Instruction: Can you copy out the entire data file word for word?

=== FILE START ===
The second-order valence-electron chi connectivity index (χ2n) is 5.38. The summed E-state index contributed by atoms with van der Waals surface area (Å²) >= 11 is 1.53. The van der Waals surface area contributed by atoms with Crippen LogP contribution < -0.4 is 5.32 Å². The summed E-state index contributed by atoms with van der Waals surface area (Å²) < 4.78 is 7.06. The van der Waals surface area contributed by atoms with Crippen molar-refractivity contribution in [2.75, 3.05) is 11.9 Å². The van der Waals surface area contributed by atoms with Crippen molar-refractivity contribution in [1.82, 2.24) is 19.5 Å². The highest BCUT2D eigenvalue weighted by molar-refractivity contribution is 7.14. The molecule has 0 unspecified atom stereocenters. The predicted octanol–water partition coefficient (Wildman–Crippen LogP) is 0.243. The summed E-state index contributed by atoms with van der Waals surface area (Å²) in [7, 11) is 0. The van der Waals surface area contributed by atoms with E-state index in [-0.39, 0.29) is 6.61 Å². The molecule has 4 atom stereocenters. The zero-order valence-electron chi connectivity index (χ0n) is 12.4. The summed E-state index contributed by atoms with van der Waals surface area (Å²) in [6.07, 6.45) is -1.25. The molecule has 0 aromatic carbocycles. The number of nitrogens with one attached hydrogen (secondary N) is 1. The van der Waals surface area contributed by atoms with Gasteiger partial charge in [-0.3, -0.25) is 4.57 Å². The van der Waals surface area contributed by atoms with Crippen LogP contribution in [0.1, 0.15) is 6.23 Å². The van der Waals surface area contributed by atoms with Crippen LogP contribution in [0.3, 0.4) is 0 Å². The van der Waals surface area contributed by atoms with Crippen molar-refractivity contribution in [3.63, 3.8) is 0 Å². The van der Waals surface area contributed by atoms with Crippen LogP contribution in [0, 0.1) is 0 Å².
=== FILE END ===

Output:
The second-order valence-electron chi connectivity index (χ2n) is 5.38. The summed E-state index contributed by atoms with van der Waals surface area (Å²) >= 11 is 1.53. The van der Waals surface area contributed by atoms with Crippen LogP contribution < -0.4 is 5.32 Å². The summed E-state index contributed by atoms with van der Waals surface area (Å²) < 4.78 is 7.06. The van der Waals surface area contributed by atoms with Crippen molar-refractivity contribution in [2.75, 3.05) is 11.9 Å². The van der Waals surface area contributed by atoms with Crippen molar-refractivity contribution in [1.82, 2.24) is 19.5 Å². The highest BCUT2D eigenvalue weighted by molar-refractivity contribution is 7.14. The molecule has 0 unspecified atom stereocenters. The predicted octanol–water partition coefficient (Wildman–Crippen LogP) is 0.243. The summed E-state index contributed by atoms with van der Waals surface area (Å²) in [7, 11) is 0. The van der Waals surface area contributed by atoms with E-state index in [-0.39, 0.29) is 6.61 Å². The molecule has 4 atom stereocenters. The zero-order valence-electron chi connectivity index (χ0n) is 12.4. The summed E-state index contributed by atoms with van der Waals surface area (Å²) in [6.07, 6.45) is -1.25. The molecule has 0 aromatic carbocycles. The number of nitrogens with one attached hydrogen (secondary N) is 1. The van der Waals surface area contributed by atoms with Gasteiger partial charge in [-0.3, -0.25) is 4.57 Å². The van der Waals surface area contributed by atoms with Crippen LogP contribution in [0.1, 0.15) is 6.23 Å². The van der Waals surface area contributed by atoms with Crippen LogP contribution in [0.3, 0.4) is 0 Å². The van der Waals surface area contributed by atoms with Crippen molar-refractivity contribution in [3.63, 3.8) is 0 Å². The van der Waals surface area contributed by atoms with Crippen LogP contribution in [0, 0.1) is 0 Å².